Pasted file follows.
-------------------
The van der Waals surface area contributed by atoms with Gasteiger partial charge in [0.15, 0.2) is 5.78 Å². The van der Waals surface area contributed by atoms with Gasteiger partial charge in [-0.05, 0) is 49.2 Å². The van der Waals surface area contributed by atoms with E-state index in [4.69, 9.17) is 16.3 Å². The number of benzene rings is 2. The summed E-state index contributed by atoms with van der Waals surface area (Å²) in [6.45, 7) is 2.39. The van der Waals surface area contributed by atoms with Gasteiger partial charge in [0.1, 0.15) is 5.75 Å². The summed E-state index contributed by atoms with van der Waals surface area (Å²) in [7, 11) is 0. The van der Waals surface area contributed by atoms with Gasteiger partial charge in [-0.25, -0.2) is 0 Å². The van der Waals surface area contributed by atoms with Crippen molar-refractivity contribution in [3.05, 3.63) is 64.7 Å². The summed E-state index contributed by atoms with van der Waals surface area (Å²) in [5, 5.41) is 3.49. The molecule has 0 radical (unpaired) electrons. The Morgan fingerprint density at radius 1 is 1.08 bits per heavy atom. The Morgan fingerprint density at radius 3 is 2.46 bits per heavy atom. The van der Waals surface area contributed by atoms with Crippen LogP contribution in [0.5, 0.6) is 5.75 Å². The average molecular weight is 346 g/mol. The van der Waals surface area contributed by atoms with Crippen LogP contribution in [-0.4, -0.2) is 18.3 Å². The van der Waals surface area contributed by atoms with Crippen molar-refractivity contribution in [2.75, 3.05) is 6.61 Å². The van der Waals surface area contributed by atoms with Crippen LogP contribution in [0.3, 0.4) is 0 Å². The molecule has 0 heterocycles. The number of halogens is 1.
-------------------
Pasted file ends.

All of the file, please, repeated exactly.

The van der Waals surface area contributed by atoms with Gasteiger partial charge in [0.15, 0.2) is 5.78 Å². The van der Waals surface area contributed by atoms with Gasteiger partial charge in [-0.05, 0) is 49.2 Å². The van der Waals surface area contributed by atoms with E-state index in [4.69, 9.17) is 16.3 Å². The number of benzene rings is 2. The summed E-state index contributed by atoms with van der Waals surface area (Å²) in [6.45, 7) is 2.39. The van der Waals surface area contributed by atoms with Gasteiger partial charge in [0.1, 0.15) is 5.75 Å². The summed E-state index contributed by atoms with van der Waals surface area (Å²) in [7, 11) is 0. The van der Waals surface area contributed by atoms with Gasteiger partial charge in [-0.25, -0.2) is 0 Å². The van der Waals surface area contributed by atoms with Crippen molar-refractivity contribution in [3.05, 3.63) is 64.7 Å². The summed E-state index contributed by atoms with van der Waals surface area (Å²) in [5, 5.41) is 3.49. The molecule has 0 radical (unpaired) electrons. The Morgan fingerprint density at radius 1 is 1.08 bits per heavy atom. The Morgan fingerprint density at radius 3 is 2.46 bits per heavy atom. The van der Waals surface area contributed by atoms with Crippen LogP contribution in [0.5, 0.6) is 5.75 Å². The average molecular weight is 346 g/mol. The van der Waals surface area contributed by atoms with Crippen LogP contribution in [-0.4, -0.2) is 18.3 Å². The van der Waals surface area contributed by atoms with Crippen molar-refractivity contribution in [2.75, 3.05) is 6.61 Å². The van der Waals surface area contributed by atoms with Crippen LogP contribution in [0.3, 0.4) is 0 Å². The molecule has 0 heterocycles. The number of halogens is 1.